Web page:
Fall time growing up always brought a few cooking traditions: Apple pie, A big pot of spaghetti sauce and meatballs, and a gigantic pot of beef and vegetable soup. My parents would make a huge pot of this soup most years, and it would be dinner (and lunch, and occasionally breakfast) for weeks on end. Toss in a spoonful of hot pepper vinegar, and it’s heaven in a bowl. With containers in the freezer, we could have hot delicious soup at a moment’s notice.
This soup uses a beef broth base but draws much flavor inspiration from a few particular vegetables. Specifically the cabbage, rutabaga and tomatoes are the most important for the flavor palette, and I consider them indispensable here. I suppose you could omit the beef products for a vegetarian offering, but I’ve never tried it.
Beef and Vegetable Soup
- Cubed beef for stewing
- A medium head of green cabbage (I used three quarters of a large head)
- One medium Rutabaga
- Potatoes (I used 4 large russets)
- Carrots (I used 4)
- Celery (I used 3 stalks)
- Frozen peas, green beans and corn (About a half bag each of the frozen stuff)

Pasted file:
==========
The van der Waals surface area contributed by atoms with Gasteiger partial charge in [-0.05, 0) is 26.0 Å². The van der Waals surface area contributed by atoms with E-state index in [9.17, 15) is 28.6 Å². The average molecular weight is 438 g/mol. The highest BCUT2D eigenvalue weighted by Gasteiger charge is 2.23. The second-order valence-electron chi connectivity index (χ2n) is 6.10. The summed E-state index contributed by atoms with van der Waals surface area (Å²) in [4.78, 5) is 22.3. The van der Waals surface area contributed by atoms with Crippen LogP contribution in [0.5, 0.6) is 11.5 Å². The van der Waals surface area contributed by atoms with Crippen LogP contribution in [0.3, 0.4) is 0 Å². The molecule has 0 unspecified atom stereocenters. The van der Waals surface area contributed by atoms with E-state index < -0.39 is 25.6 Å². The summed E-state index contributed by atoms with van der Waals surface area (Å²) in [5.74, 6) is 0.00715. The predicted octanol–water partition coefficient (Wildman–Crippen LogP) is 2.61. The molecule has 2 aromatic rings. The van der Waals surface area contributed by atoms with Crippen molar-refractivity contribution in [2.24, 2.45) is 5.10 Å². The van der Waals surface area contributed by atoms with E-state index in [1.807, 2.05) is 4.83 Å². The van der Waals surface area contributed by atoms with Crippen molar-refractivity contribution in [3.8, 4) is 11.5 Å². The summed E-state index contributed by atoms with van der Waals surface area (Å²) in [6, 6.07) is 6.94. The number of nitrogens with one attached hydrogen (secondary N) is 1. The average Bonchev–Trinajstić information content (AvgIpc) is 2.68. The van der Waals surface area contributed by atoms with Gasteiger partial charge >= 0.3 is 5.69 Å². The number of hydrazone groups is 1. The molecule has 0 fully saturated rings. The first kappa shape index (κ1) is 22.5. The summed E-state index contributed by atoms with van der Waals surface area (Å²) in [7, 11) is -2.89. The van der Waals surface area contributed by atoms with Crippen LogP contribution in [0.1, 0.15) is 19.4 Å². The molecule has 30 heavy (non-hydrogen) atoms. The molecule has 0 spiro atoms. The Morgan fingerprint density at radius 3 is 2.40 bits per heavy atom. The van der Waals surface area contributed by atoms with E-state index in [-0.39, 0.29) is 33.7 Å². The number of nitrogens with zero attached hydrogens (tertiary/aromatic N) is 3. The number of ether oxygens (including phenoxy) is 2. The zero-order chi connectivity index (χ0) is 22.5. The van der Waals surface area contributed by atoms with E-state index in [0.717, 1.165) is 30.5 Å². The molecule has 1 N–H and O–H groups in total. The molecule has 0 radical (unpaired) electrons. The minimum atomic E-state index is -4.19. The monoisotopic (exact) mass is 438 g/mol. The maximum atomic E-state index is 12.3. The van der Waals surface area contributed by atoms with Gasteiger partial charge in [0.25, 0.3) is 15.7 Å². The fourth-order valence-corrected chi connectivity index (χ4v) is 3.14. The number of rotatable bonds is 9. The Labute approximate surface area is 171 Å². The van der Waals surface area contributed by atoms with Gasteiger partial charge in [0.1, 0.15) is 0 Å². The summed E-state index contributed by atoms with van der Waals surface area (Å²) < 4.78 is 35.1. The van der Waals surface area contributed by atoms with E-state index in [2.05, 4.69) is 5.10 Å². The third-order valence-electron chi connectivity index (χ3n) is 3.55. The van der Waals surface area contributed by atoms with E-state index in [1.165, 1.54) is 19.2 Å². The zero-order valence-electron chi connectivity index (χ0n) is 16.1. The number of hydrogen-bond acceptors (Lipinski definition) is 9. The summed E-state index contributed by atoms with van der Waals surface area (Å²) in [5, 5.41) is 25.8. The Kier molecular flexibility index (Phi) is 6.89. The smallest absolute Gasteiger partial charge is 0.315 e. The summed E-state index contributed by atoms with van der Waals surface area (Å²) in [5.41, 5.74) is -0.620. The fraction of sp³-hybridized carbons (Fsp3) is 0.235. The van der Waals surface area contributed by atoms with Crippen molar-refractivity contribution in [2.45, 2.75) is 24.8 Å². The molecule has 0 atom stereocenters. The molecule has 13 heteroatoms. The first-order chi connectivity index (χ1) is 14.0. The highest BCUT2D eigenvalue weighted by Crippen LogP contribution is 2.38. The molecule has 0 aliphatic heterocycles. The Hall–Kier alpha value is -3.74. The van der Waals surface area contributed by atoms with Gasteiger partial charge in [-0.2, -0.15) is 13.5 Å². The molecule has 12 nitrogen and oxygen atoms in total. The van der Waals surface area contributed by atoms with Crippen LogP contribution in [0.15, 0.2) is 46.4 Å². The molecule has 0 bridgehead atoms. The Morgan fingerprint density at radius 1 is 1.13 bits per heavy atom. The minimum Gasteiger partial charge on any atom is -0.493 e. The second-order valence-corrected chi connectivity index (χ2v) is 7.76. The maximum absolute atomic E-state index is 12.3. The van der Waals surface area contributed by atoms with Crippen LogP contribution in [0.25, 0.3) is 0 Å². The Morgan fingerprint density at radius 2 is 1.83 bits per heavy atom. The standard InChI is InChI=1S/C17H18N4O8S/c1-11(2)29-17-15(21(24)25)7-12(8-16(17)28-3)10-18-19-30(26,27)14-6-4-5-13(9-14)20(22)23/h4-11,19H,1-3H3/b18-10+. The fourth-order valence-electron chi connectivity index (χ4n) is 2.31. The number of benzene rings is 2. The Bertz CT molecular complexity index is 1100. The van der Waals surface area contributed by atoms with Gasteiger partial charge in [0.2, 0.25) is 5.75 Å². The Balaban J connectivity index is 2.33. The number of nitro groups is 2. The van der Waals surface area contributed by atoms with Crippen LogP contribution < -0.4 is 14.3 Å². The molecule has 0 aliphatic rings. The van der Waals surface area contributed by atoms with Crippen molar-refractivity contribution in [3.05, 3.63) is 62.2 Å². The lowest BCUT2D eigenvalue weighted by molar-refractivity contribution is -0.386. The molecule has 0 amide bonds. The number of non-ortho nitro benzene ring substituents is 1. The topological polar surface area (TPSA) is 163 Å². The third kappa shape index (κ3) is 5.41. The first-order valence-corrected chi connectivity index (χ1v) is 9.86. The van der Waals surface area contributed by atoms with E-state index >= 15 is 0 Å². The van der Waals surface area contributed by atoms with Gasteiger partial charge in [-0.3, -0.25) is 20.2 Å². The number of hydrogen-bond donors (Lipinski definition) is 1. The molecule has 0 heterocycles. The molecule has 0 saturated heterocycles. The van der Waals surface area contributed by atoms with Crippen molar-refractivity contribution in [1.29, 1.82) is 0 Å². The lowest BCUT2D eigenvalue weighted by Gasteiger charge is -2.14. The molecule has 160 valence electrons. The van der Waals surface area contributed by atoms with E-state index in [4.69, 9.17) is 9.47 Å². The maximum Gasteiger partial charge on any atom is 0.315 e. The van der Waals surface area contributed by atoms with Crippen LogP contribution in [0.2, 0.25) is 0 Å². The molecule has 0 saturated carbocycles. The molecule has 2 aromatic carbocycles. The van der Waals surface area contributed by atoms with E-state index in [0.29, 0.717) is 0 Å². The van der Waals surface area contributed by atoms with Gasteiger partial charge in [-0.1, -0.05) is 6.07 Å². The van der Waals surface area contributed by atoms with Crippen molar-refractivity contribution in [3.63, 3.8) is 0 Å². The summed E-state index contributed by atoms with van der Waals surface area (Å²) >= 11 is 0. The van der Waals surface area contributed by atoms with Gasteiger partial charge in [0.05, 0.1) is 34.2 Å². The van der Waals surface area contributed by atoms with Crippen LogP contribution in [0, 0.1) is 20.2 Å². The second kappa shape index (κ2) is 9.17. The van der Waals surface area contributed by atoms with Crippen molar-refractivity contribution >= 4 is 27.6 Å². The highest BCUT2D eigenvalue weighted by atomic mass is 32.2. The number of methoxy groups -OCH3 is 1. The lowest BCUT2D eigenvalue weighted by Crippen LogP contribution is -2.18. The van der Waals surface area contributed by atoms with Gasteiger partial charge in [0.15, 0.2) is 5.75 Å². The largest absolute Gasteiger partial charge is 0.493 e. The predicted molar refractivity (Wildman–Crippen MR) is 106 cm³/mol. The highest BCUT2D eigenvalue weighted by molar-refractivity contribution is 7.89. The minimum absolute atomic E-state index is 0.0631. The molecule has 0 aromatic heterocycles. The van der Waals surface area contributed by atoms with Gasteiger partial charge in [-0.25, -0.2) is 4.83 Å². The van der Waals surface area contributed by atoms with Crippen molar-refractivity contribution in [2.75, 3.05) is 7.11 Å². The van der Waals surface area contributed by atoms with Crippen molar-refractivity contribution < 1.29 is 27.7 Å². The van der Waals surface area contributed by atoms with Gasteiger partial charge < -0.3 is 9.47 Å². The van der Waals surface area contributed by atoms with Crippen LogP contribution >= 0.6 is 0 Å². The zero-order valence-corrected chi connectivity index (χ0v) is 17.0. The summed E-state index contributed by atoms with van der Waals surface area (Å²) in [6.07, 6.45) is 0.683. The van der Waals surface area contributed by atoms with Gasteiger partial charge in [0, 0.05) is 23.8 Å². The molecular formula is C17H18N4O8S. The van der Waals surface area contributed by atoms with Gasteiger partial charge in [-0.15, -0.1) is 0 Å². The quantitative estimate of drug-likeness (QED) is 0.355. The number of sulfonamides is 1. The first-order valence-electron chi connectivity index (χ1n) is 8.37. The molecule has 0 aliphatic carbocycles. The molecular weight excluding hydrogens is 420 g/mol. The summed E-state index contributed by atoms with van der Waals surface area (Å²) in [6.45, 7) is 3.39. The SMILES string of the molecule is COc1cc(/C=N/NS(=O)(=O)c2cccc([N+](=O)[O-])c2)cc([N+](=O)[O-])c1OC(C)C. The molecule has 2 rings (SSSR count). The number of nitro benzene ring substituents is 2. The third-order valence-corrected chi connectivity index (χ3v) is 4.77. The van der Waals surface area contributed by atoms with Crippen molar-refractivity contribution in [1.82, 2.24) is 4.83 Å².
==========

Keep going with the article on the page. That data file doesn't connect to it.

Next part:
- Beef bouillon (I used three cubes)
- Garlic (I used three cloves)
- Cans of diced tomatoes (I used 2 8-oz cans)
- Oil, salt, pepper, bay leaves and other seasonings to taste
My parents might also add things like chopped up cauliflower and lima beans. Instead of putting those in the soup, I like to chop them up fresh and dump them right in the garbage where they belong. Your mileage may vary.
Put the oil, garlic and beef cubs in the pot. Cook, stirring occasionally, until the beef is browned on all sides. While that’s going, start to peel and chop your root vegetables. Add them into the pot in order that they need to cook. You can just start layering things, you don’t need to stir them all in. Peel and chop your carrots, potatoes and rutabagas. When the meat is cooked, toss those in on top. Now clean and chop your celery, and toss that in on top too.
After the celery, clean your cabbage and give it a rough chop. Cabbage is going to make up the bulk of your soup, so don’t skimp on it. On top of the cabbage I added my two cans of tomatoes, followed by the frozen vegetables. Again, you can just toss things in layers, there’s no need to stir it all up yet.
Finally I added two bay leaves, some salt, pepper, bouillon cubes, and then added water to cover. Bring the whole mixture to a boil. Simmer until the cabbage is translucent and the root veggies are all fork-tender.
Unlike the French Onion soup, there’s no real prep work necessary before you serve it. Ladle it into a bowl and put it in your mouth. I like a spoonful of the hot pepper vinegar to really brighten it up, but that’s completely optional (Dana likes it just fine without).
I’ve never tried canning this soup before. You’d definitely need a pressure canner of some variety, and you might want to under-cook it a little bit so it doesn’t completely turn to mush in the pressure canner. One day I’ll give it a shot and report back on how it turned out.